Now Gordon returns to the Spain of 1946, when Marian is recovering from her broken leg. The doctor, Isabel, and the brother, Tomas, help to restore Marian’s belief in humanity after her cruel treatment by the Ortiz family. And then, luckily, Marian falls in love again, with Theo, a visiting American artist who will help her escape back to the States.

The priest, Thomas, plays an interesting role in this novel. He is a sympathetic priest. Yes, he has committed one outrageous act of self-mutilization, but this only makes him more human. What is interesting is that Marian takes to him, even if she has lost her faith. Moreover, this novel, permeated by “bad” Catholics, from Marian’s parents to Franco’s followers, portrays him as a good person. It is Gordon, I think, acknowledging that Catholics can be bad or good depending on their sense of humanity rather than how they practice their faith. This sensitivity also foreshadows a later discussion about whether heaven exists, and whether Marian and Amelia will one day meet again. The Catholic perspective remains in Gordon’s purview.

But to return toTheo. He represents the one weakness in this book. We get to know him only briefly. And we learn even less about Naomi, his and Marian’s child and the mother of Amelia. Why? Because, I presume, this is the story of Marian and her granddaughter. But it does leave a hole in this family story. A full generation wide.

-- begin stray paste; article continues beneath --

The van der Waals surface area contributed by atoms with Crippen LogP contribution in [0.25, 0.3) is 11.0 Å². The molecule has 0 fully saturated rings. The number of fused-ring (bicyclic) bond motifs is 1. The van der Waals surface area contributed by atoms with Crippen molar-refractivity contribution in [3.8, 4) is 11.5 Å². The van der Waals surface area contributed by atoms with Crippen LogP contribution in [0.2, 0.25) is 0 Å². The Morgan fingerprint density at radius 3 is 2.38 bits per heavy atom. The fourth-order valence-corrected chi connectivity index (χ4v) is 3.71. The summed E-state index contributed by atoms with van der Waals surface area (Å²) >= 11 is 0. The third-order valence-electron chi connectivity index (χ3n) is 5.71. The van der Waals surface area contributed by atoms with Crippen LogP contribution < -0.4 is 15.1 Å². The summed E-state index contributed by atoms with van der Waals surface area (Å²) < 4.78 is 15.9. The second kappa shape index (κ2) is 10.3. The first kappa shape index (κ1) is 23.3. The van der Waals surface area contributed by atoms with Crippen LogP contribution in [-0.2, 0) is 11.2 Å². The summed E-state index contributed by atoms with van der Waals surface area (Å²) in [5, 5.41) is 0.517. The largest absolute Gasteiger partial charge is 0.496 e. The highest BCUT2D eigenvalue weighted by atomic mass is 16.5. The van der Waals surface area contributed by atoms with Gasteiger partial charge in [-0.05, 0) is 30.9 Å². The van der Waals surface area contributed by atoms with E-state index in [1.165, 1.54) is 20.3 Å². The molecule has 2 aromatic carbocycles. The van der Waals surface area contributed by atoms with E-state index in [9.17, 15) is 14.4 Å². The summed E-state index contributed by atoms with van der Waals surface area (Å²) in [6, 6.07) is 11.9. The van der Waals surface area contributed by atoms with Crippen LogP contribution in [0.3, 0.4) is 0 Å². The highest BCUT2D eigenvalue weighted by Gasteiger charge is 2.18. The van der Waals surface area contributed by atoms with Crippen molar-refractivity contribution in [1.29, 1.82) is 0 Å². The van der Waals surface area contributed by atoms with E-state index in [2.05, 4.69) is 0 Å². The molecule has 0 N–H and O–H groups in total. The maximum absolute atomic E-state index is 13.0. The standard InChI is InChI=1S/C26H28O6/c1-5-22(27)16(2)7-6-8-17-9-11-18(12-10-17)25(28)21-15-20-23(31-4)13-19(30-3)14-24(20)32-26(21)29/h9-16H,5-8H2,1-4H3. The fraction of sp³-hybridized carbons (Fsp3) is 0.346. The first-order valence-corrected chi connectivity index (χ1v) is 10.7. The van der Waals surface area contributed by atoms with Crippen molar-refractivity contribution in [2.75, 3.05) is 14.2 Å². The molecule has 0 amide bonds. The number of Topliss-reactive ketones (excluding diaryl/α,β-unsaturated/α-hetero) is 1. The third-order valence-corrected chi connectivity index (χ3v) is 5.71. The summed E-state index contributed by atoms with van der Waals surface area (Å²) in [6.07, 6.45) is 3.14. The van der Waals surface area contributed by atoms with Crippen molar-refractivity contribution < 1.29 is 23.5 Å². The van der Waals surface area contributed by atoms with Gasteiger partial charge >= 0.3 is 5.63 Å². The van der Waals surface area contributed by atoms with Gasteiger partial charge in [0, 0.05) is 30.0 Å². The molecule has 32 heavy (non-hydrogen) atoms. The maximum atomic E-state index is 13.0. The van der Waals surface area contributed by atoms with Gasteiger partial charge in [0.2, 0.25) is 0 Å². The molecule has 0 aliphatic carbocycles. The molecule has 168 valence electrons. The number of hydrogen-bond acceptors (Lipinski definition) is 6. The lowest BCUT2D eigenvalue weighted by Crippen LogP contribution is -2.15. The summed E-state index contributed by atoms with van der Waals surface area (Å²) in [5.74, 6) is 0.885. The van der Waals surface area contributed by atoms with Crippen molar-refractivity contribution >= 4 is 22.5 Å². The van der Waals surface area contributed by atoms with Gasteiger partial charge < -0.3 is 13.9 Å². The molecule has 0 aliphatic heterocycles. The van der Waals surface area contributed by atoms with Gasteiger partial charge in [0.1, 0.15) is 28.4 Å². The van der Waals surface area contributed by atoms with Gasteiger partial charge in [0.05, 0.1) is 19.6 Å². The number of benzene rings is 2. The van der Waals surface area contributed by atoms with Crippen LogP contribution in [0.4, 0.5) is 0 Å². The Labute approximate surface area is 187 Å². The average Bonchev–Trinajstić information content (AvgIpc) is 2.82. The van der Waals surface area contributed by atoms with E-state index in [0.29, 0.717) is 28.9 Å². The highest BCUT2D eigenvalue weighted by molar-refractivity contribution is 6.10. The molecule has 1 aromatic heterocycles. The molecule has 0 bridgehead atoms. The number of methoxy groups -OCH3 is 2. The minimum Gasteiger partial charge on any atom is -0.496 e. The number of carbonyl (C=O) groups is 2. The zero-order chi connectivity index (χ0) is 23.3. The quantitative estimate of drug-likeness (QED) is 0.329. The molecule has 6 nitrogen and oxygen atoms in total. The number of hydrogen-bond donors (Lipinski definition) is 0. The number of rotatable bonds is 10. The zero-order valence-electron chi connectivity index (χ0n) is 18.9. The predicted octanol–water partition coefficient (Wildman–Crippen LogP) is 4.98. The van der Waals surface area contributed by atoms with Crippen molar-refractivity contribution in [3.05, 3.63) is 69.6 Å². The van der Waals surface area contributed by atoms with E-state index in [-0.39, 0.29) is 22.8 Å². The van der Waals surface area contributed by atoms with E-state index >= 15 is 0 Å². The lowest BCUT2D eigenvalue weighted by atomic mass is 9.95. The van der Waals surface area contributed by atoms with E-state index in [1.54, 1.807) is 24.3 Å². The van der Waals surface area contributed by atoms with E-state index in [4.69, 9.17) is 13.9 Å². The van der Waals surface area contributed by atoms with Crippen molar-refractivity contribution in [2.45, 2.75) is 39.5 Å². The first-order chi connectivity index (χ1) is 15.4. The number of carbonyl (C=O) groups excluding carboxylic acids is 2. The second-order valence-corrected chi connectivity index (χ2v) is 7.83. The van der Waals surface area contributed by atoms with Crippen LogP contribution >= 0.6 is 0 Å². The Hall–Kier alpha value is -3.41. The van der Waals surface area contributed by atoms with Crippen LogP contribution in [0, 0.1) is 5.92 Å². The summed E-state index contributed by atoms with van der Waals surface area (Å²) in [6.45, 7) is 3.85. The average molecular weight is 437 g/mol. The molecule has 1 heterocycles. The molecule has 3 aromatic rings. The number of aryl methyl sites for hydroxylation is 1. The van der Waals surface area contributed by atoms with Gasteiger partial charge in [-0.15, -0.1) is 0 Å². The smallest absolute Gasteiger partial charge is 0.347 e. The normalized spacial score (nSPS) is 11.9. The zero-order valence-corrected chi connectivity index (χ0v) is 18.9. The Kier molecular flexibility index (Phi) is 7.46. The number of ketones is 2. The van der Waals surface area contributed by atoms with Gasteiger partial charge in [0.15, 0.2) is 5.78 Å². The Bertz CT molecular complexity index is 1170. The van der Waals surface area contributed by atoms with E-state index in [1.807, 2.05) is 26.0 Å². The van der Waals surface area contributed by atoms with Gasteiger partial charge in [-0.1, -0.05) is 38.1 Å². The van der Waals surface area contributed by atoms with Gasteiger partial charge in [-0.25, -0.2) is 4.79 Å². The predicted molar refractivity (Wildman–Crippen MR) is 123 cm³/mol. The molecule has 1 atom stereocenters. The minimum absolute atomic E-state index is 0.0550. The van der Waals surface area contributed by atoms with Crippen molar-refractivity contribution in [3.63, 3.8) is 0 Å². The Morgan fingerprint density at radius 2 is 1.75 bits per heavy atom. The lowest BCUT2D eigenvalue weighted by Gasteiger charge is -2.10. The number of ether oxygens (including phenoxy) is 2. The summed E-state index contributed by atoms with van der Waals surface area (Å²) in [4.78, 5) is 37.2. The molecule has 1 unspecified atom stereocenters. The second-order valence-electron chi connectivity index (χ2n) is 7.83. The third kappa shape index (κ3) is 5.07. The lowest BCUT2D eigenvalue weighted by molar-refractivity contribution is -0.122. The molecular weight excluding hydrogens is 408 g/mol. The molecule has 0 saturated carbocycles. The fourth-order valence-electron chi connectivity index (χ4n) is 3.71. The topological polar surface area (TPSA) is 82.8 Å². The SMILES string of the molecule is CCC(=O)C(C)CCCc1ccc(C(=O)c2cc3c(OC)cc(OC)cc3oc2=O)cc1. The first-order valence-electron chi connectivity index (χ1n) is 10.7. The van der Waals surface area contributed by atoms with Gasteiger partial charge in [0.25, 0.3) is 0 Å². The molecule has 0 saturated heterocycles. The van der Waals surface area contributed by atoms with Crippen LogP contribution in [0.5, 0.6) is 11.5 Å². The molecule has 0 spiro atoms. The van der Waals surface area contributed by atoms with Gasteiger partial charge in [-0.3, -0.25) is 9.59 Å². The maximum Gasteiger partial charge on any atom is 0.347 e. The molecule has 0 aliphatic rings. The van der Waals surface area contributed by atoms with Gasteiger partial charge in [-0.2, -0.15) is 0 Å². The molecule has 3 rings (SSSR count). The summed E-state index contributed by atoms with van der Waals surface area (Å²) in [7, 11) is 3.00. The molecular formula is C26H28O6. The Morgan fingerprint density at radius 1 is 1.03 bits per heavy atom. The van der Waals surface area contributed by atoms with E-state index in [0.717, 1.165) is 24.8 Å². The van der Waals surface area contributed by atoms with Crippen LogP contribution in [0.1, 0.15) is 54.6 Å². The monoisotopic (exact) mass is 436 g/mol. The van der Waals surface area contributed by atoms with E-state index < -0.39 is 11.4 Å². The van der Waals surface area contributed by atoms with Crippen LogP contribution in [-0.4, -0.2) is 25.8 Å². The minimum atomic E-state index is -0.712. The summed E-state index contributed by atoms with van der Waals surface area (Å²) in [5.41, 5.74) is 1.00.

Just as the final chapter also leaves a gap. For Amelia returns to Spain, intent on bringing Marian and her Spanish child back together. Thus, creating a full circle. It is a marvelous, atmospheric passage, blending a modern impression and a distant past. But the outcome changes the entire atmosphere of this passage. And changes Amelia as well. Too much and too quickly. As Gordon makes this moment the key to Amelia’s future life.

Yes, there will be a final tender meeting between the dying Marian and the new Amelia, which is right for a novel that begins with the focus on Marian and ends with the focus on Amelia. But Amelia’s new view of life has not been given space to breathe. She now understands herself, she says. She can say yes and no to others. But will she, as she faces new challenges? We hear her declaration, but we do not see her in action. Is she now too hard-hearted? No, you say. For she believes in the afterlife. Well, yes…the possibility.

At least this novel is not hard-hearted. Yes, its story is pervaded by the hard-heartedness of the Catholic faith. But its main characters, minus Pilar, think and act according to the laws of charity. They balance the evils of humanity with the good. They seek to understand and to love other human beings. And these are precepts that Jesus taught, precepts that the Catholic Church still preaches. That Gordon has not forgotten.

And yet I am curious. Why does she otherwise offer such a negative view of the Catholic Church? Only because it fits her story? No, I shouldn’t say that, because Gordon’s novels often consider how the Church’s values conflict with our humanity. It is more, I think, that Gordon likes to develop her stories through contrast. Another type of contrast she uses, as here, is to create a relationship between two characters, such as Marian and Amelia, in order to dramatize the human condition. And again it works. (June, 2018)